17 September 2015

"A Walk in the Woods"

We went to see A Walk in the Woods the other night. Based on a nonfiction account by Bill Bryson and starring a 79-year old Robert Redford (who doesn't look a day over 70) as Bryson and Nick Nolte, who looked older than his 74 years, as Stephen Katz, Bryson's knock-about friend from many years before, the film portrays two aging men as they progress along the 2000-mile hike of the Appalachian Trail. A bit heavy-handed at times, the film uses the notion of a long hike as a metaphor for life: up and down with plenty of problems and disagreements. The decision of Bryson and Katz to quit short of the destination of Mount Katahdin, satisfactory but not perfectly complete, aptly symbolizes the course of most of our lives.

As many reviewers have noted, A Walk in the Woods plods along. I'm not so sure that's a defect. After all, how many of our lives zip and zoom? There were, however, enough gaps to be annoying. Thus, at a family-run hotel the mother of the operator seemed to have some sort of dementia. Sitting at the front desk without apparent comprehension she reached for and tightly held the hand of Katz as he and Bryson checked in. At her daughter's urging, mom eventually let go. But in subsequent conversations with the daughter nothing about mom was asked or discussed. A missed opportunity and a noticeable oversight.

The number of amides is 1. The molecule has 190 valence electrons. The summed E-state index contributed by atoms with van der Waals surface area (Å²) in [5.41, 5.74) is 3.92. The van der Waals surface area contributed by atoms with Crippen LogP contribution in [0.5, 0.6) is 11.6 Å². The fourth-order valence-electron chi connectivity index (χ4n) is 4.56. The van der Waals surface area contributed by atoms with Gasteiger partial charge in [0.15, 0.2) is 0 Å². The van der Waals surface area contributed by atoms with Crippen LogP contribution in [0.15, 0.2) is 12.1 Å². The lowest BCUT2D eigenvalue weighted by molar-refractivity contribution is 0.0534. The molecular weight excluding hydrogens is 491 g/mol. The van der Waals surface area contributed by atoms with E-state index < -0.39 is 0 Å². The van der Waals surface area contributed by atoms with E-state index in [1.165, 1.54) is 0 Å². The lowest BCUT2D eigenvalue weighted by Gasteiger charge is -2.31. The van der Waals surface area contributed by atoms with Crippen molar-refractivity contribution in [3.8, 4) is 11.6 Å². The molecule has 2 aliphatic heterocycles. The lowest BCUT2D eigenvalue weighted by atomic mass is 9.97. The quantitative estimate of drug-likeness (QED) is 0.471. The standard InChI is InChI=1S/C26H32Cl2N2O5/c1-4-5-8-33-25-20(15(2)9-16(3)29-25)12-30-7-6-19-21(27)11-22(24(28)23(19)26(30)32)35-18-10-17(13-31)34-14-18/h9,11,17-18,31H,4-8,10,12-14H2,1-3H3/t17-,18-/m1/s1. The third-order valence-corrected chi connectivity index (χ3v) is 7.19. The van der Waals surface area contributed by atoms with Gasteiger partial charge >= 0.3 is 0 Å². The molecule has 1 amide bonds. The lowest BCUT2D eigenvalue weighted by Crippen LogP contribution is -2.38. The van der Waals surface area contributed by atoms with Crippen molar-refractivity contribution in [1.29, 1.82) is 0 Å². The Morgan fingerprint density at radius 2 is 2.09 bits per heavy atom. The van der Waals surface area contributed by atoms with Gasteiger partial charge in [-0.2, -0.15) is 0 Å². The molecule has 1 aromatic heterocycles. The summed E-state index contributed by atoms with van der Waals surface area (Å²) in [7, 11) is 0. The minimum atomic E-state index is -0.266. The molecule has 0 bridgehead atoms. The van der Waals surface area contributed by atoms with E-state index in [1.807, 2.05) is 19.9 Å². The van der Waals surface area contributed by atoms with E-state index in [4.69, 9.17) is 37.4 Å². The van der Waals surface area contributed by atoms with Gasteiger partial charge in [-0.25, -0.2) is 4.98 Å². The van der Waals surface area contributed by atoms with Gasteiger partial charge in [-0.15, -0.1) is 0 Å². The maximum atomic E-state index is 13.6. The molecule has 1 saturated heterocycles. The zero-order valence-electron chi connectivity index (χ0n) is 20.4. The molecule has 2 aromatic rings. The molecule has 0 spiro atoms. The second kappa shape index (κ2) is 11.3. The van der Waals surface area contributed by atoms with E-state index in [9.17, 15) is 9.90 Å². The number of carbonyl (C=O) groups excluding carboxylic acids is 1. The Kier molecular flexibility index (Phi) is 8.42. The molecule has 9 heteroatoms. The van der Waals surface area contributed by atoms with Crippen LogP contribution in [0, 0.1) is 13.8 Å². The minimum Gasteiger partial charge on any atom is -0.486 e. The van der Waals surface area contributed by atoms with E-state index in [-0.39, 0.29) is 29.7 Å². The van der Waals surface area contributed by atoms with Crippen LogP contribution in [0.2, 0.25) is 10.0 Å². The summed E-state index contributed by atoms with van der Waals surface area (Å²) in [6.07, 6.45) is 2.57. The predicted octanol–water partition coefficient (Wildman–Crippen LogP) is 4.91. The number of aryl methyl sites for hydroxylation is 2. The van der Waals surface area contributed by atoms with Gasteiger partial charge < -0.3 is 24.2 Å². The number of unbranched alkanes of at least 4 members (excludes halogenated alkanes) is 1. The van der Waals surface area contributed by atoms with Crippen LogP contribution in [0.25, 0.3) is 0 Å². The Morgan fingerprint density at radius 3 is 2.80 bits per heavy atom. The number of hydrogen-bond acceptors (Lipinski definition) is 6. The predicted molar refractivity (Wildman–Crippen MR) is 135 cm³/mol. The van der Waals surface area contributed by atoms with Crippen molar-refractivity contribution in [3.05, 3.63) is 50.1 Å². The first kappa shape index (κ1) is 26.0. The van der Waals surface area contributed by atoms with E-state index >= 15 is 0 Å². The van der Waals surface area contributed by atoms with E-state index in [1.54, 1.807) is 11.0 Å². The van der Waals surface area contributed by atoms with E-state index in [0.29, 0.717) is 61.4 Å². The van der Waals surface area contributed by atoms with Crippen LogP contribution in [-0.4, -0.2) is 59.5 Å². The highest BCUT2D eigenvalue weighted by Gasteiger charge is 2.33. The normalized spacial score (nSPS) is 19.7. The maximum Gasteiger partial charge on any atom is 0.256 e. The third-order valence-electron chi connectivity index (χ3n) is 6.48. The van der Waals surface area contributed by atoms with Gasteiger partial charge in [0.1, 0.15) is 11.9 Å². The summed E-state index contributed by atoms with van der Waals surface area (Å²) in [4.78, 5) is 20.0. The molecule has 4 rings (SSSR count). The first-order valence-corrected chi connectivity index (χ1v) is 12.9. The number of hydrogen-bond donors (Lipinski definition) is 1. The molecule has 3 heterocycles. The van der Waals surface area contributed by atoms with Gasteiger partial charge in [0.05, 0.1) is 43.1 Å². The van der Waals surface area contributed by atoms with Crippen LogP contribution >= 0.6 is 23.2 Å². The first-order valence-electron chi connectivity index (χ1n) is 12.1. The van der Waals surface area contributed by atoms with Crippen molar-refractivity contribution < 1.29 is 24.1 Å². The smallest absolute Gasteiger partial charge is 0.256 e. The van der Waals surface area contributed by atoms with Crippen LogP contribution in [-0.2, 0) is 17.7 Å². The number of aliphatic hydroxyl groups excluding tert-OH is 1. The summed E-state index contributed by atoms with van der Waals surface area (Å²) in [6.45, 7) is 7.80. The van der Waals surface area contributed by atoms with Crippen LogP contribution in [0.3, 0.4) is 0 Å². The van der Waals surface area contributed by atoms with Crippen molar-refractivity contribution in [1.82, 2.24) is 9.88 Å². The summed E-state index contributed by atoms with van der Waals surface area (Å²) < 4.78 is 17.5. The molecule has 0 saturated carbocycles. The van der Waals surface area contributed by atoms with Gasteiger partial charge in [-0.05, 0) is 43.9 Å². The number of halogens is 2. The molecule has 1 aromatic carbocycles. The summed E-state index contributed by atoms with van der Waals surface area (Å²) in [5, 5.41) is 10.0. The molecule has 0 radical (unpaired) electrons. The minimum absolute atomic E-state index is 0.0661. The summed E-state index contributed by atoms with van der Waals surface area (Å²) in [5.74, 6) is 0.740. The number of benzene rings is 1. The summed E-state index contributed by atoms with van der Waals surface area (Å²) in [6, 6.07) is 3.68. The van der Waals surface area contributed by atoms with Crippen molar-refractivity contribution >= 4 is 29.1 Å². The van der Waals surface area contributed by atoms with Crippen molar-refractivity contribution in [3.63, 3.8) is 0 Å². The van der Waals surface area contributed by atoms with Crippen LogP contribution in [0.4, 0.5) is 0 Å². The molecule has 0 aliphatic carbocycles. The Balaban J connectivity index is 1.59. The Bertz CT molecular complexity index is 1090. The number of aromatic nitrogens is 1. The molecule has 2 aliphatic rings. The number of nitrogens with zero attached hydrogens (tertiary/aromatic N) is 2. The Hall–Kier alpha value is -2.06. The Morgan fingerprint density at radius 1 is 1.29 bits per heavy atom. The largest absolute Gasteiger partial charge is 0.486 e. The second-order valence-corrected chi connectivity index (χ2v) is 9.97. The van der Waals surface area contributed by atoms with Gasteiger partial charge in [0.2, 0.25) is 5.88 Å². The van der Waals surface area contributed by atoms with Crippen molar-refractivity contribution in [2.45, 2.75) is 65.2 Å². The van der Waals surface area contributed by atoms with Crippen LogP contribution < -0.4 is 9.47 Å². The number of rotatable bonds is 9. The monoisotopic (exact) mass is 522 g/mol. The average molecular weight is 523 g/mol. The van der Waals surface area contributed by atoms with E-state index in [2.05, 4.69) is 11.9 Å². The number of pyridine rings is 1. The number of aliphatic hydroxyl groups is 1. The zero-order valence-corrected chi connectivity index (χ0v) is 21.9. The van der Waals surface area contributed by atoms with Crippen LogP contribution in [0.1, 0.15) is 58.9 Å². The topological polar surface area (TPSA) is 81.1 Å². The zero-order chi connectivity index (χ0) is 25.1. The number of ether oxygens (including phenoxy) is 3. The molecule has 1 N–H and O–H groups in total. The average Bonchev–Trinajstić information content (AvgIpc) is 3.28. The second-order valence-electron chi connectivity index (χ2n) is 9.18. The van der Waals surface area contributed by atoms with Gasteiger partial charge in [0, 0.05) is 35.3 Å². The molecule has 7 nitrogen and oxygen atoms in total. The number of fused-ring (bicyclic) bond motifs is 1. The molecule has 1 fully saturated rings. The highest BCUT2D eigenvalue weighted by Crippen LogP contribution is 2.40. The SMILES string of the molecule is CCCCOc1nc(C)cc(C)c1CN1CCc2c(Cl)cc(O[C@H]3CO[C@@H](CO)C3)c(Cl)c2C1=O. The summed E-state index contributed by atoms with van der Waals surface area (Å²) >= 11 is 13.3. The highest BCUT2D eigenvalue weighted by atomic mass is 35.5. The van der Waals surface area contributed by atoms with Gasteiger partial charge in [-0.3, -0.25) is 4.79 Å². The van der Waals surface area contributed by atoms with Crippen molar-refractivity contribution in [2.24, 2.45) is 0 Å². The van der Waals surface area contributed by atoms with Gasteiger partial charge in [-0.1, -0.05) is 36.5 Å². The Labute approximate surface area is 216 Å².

Katz's exceptionally profane manner of speech probably accounts for the film's R rating. One assumes the screenplay reflects Bryson's book and it in turn Katz's patterns of everyday conversation. Viewers might nonetheless wish to know that his vulgarity level is quite high.

Both lead characters demonstrate development. Bryson's level of pretension falls and Katz's level of self-awareness increases. By the time they quit the hike both feel free to return home without regret. Being satisfied with home and ultimately with the life we've lead is the film's theme. Satisfaction with one's efforts and the process of life, not social or professional success, is the key to happiness.

We thought A Walk in the Woods was worthwhile and with the foregoing cautionary notes recommend it to others.

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